The awkwardness or, in Martha Rosler’s terms, ‘inadequacy’ with which words and images describe specific situations is here sharpened by juxtapositions that suggest the collapse of political idealism.Jean-Baptiste Ganne
’s series of photographs aim at illustrating chapter headings of the book one of Karl Marx’s Das Kapital with documentary images of everyday life. His enterprise evokes both an ingenuous desire to see if Marx’s analysis of industrial society still holds true today, and the inevitable discrepancy between past and present, theory and reality. The result, Le Capital Illustré foregrounds the awkward relation between image and text: neither one quite lives up to the expectations aroused by the other. Images and words are put to the test, drained, as if to see how long they could carry on being meaningful.Carey Young
’s reworking of Joseph Beuys’ concept of social sculpture, transforming his rolls of felt into a roll of beige office carpeting entitled Social Sculpture, looks back to a time where art and politics could be one, and seems imbued with bittersweet irony and humour.Saskia Janssen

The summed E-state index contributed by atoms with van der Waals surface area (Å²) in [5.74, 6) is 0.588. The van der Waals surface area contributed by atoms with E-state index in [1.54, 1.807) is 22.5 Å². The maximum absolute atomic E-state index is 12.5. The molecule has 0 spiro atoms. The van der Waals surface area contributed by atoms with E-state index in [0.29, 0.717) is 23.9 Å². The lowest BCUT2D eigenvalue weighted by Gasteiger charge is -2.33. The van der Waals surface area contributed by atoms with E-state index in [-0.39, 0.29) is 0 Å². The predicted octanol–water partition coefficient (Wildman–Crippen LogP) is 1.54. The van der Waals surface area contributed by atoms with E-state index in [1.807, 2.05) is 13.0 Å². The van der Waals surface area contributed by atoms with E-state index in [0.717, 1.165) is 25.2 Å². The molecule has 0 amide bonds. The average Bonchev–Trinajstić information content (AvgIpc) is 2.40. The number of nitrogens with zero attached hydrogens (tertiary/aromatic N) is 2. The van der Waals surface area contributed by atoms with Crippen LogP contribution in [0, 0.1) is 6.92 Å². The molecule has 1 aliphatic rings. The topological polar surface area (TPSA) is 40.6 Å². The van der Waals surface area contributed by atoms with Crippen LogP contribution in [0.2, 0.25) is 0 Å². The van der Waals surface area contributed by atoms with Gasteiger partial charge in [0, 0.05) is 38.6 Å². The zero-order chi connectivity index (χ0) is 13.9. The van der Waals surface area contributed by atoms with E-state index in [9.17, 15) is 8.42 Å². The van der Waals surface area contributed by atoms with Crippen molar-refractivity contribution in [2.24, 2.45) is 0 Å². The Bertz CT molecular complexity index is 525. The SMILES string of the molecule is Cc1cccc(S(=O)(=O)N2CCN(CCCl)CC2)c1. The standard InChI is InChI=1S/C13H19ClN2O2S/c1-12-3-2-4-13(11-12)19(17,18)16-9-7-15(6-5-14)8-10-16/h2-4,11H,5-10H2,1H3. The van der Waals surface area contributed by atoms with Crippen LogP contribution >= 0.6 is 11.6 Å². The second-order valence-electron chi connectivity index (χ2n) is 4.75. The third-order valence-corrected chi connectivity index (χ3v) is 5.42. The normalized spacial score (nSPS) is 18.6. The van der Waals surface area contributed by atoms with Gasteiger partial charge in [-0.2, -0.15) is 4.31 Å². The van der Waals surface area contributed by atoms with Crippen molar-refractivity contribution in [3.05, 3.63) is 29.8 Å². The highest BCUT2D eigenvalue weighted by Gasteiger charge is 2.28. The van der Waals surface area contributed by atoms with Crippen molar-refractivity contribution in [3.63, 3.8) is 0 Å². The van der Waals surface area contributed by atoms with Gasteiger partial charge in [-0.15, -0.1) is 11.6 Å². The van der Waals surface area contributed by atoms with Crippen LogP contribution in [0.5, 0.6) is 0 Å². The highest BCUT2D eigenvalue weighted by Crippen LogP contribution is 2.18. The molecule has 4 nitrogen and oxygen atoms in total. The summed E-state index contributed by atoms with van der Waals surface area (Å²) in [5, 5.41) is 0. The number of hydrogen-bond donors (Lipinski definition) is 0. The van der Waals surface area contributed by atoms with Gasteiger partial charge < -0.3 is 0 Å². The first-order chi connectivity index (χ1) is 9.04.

’s video and photography installation Smoke, Smog and Fortune, puts into practice the ambivalence of political action and social engagement. Overturning market laws by paying workers to be idle, she portrays a group of Ukrainian men, an invisible workforce in the Czech republic, resting on their workplace, asleep in the green paradise of the park surrounding Brno’s House of the Arts.
Sophie Berrebi is an art historian, curator and lecturer in the history and theory of Photography at the University of Amsterdam (UvA).
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